The past year has seen brands shift a significant amount of attention to digital marketing, making it an exciting time for innovation. But with this comes the challenge of protecting investments against marketing fraud and non-human activity.
The Drum and White Ops invited marketers from brands including Foodpanda, Lazada, Shopee, Zenyum, and Zillingo to discuss this dichotomy and understand what tools, technology, and ultimately, trust, needs to be in place so that brands can fully raise the potential of their digital investments.
The importance of data integrity
A near-unanimous perception in the discussion around marketing fraud was the importance of really understanding the integrity of the data brands have. This is seen as a fundamental requirement on a marketer’s side of the ecosystem, so that a marketer can try and own a better understanding of where ad spend could be wasted on non-human activity.
Thomas Wolf, head of online marketing and CRM at Foodpanda, said his view is that marketers need to take as much ad and martech as they can in-house, citing the Uber ad fraud legal case as an example of a situation that brands should learn to avoid now.
“My view, and what we are looking to do at Foodpanda, is to build up as much as we can from a data and technology perspective in-house so we can get the best picture of the behavior of our customers. Doing it ourselves means we can trust the data and make sure we aren’t investing in media that delivers no return. The challenge that usually comes back from that is that you need a huge team to do this, but with the right talent and technology, it’s achievable,” he says.
Finding and retaining talent and marshalling resources can be a challenge for marketers, however, as not all brands are able to routinely vet or challenge whether it is getting human or non-human traffic, through owned assets, analytics or CRM tools.
The perception of ad fraud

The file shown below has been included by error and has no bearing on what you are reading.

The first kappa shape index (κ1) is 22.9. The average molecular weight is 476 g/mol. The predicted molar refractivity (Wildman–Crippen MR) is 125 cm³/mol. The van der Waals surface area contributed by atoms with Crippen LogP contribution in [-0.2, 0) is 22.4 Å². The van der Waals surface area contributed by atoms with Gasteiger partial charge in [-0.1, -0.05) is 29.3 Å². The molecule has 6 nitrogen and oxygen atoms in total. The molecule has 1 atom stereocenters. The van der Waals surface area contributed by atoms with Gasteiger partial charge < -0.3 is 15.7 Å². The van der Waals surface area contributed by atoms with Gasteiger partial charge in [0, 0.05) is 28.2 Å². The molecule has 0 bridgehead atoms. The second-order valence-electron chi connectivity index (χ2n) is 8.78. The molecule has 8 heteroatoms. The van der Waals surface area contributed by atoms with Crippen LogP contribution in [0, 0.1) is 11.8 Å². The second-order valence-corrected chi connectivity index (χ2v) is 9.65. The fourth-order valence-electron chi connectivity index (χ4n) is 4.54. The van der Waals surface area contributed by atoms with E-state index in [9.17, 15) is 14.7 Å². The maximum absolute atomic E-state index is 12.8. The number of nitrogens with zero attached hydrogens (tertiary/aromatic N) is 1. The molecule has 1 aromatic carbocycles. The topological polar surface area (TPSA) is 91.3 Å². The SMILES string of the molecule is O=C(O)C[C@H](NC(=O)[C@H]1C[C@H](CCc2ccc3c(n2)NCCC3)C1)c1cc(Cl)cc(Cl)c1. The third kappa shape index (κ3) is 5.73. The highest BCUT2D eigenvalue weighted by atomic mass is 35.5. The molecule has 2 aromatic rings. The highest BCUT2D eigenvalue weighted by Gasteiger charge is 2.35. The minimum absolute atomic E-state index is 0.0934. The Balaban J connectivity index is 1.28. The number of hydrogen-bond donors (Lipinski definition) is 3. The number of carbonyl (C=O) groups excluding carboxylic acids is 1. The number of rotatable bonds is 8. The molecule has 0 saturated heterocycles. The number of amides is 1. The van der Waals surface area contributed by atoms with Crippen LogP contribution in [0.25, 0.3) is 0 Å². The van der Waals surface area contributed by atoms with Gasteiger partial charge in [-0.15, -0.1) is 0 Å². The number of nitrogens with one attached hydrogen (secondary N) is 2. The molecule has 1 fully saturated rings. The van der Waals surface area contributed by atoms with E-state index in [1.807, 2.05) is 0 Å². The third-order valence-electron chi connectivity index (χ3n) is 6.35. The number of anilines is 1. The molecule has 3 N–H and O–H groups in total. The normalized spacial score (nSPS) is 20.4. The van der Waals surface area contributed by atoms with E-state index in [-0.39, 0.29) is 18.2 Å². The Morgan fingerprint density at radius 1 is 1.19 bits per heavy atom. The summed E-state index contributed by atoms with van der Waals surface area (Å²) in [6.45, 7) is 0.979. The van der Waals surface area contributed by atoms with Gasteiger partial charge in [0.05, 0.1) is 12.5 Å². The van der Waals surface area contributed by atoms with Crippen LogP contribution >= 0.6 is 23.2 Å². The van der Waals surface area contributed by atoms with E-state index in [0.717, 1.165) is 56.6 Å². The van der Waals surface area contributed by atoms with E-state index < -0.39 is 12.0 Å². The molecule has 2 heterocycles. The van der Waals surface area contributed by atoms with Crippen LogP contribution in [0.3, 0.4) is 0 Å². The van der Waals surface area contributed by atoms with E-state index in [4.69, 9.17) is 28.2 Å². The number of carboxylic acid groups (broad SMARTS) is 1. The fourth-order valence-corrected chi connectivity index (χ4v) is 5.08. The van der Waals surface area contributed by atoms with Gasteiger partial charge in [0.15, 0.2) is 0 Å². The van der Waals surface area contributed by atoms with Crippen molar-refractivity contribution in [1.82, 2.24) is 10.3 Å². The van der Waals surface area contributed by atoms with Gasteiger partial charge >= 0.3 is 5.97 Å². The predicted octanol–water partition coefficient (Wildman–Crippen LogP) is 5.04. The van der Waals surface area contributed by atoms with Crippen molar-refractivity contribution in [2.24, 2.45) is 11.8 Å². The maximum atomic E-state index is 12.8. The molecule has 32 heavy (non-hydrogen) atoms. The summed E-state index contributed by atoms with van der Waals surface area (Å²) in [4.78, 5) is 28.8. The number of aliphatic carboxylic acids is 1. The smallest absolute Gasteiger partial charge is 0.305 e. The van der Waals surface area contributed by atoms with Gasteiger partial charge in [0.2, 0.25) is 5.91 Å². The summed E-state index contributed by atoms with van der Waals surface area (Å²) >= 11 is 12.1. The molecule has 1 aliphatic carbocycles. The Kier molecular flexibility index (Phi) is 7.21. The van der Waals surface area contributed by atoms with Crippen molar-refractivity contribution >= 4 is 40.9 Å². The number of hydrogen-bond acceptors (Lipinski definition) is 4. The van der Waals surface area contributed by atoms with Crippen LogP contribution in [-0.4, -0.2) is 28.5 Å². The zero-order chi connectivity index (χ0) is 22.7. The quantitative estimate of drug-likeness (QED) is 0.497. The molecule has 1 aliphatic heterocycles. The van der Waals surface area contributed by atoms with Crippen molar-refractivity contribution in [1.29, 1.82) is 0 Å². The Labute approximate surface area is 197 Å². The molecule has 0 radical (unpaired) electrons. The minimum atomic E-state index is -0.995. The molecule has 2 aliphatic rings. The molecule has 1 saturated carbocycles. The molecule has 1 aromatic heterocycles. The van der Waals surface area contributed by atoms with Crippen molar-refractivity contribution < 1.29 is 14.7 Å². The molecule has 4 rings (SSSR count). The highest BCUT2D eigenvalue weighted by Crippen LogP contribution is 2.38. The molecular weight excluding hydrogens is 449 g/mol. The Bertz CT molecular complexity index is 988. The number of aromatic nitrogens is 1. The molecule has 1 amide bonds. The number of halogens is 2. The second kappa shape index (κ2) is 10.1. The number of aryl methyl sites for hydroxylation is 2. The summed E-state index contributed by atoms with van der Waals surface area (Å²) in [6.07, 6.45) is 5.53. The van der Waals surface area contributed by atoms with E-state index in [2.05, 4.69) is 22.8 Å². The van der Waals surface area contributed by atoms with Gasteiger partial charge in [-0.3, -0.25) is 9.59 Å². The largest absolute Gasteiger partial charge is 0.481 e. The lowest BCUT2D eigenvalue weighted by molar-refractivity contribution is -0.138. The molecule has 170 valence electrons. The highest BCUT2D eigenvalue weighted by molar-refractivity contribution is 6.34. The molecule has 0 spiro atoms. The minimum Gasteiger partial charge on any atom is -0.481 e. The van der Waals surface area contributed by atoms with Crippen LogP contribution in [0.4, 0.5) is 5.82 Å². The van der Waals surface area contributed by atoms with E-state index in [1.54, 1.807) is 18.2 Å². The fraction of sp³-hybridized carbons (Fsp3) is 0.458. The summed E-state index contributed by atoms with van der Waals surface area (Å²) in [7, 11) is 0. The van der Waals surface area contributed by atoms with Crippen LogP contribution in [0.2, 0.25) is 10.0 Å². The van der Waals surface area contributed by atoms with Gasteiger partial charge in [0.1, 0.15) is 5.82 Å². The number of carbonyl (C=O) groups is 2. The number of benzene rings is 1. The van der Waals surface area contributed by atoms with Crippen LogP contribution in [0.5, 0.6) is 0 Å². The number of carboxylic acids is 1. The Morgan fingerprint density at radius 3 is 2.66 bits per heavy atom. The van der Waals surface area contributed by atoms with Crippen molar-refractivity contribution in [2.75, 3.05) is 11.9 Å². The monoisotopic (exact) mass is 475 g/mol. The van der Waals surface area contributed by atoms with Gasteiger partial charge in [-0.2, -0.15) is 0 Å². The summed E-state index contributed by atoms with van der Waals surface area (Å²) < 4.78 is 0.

One challenge, according to the marketers, is that there needs to be a much wider education on marketing fraud in the industry. As a subject that’s moving quickly, it’s key that brands are kept up to date with the latest changes.
One perception that is widely misunderstood is where ad fraud is really coming from. Many brands perceive ad fraud to originate from bad actors on the side of brands or publishers but in fact, a larger proportion comes from the side of cyber criminals and malware.
Ryan Murray, director, APAC at fraud specialists White Ops, explains, “In research that we’ve carried out with marketers, this perception is common, but actually it’s incorrect as around 75% of marketing fraud comes from malware on personal devices, planted by cyber criminals. This means it’s really important for brands to understand what protection is needed, and to understand how much they can save by protecting their marketing spend against f non-human traffic and brand interactions.”
Unifying and simplifying the industry
The rate of change in the marketing industry is exceptionally rapid. Many challenges to the industry—such as ad fraud—make it difficult to decide upon one strategy or direction. There are simply too many different solutions or approaches to consider. Larger players like Facebook and Google have different approaches from the rest of the industry, which in turn makes for a difficult situation for marketers.
The panel called for a unified approach to ad fraud across the industry, perhaps in the shape of a unified fraud mitigation platform, to help the industry combat the continually more savvy approach from cyber criminals.
Mengfei Wu, manager, regional online marketing, Shopee, says, “One of the biggest challenges we have as digital marketers is reconciling what big players like Google and Facebook do around these issues, and dealing with what’s a very complicated and fragmented industry.”
When it comes to an approach to the challenge, Zillingo business head of marketing services, Tushar Gudwani, says brands want to be able to select best-in-class tech on its own, or have the option of buying into tech that takes care of multiple adjacent issues (such as brand safety). In short, marketers want options, but they want to know they’re getting solutions built for the challenge, rather than “solutions” that are bolted on to existing products.
Moving the conversation up stream
The final challenge that digital marketers experience in mitigating marketing fraud is around KPIs and performance metrics. For a long time, the top metrics have been web traffic and leads delivered, without questions or metrics around quality being applied.
Aaron Ting, head of performance marketing, Zenyum, says this is a focus for many digital and performance marketing leaders, who have to balance short-term KPIs with a need to make decisions that benefit the business longer-term, including ensuring the quality of the leads captured.
Overwhelmingly, there is an urgency from brands to get on top of the marketing fraud problem and find a new normal in digital marketing. To do this, the industry needs to simplify and agree on common approaches to instil more trust, while marketers themselves need to figure out their priorities and perceptions of the challenge in order to put their best foot forward. Ultimately a more united front makes the industry a force to be reckoned with against cybercriminals.